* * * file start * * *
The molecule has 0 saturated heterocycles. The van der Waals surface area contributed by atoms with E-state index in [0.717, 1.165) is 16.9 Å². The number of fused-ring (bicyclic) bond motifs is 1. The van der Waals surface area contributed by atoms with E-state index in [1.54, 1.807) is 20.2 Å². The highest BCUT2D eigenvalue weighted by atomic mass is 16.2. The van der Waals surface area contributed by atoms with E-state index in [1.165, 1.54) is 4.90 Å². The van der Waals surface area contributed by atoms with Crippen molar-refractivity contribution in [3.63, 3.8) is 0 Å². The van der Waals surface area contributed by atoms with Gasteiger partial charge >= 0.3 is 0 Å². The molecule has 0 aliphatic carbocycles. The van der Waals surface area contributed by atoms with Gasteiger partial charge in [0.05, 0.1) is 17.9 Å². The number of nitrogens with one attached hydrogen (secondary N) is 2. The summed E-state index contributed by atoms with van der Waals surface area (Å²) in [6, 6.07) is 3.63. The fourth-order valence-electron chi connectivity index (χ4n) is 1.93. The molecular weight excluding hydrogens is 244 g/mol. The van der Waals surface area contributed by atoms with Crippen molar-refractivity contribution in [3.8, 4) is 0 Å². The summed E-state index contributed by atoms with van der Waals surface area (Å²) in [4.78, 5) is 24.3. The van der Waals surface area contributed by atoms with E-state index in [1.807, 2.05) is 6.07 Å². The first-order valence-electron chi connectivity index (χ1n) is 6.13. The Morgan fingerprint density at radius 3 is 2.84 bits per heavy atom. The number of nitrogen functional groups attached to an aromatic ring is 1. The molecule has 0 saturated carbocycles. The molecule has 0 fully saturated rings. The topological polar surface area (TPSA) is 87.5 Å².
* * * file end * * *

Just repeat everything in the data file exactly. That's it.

The molecule has 0 saturated heterocycles. The van der Waals surface area contributed by atoms with E-state index in [0.717, 1.165) is 16.9 Å². The number of fused-ring (bicyclic) bond motifs is 1. The van der Waals surface area contributed by atoms with E-state index in [1.54, 1.807) is 20.2 Å². The highest BCUT2D eigenvalue weighted by atomic mass is 16.2. The van der Waals surface area contributed by atoms with E-state index in [1.165, 1.54) is 4.90 Å². The van der Waals surface area contributed by atoms with Crippen molar-refractivity contribution in [3.63, 3.8) is 0 Å². The van der Waals surface area contributed by atoms with Gasteiger partial charge >= 0.3 is 0 Å². The molecule has 0 aliphatic carbocycles. The van der Waals surface area contributed by atoms with Gasteiger partial charge in [0.05, 0.1) is 17.9 Å². The number of nitrogens with one attached hydrogen (secondary N) is 2. The summed E-state index contributed by atoms with van der Waals surface area (Å²) in [6, 6.07) is 3.63. The fourth-order valence-electron chi connectivity index (χ4n) is 1.93. The molecular weight excluding hydrogens is 244 g/mol. The van der Waals surface area contributed by atoms with Crippen molar-refractivity contribution in [3.8, 4) is 0 Å². The summed E-state index contributed by atoms with van der Waals surface area (Å²) in [4.78, 5) is 24.3. The van der Waals surface area contributed by atoms with E-state index in [1.807, 2.05) is 6.07 Å². The first-order valence-electron chi connectivity index (χ1n) is 6.13. The Morgan fingerprint density at radius 3 is 2.84 bits per heavy atom. The number of nitrogen functional groups attached to an aromatic ring is 1. The molecule has 0 saturated carbocycles. The molecule has 0 fully saturated rings. The topological polar surface area (TPSA) is 87.5 Å².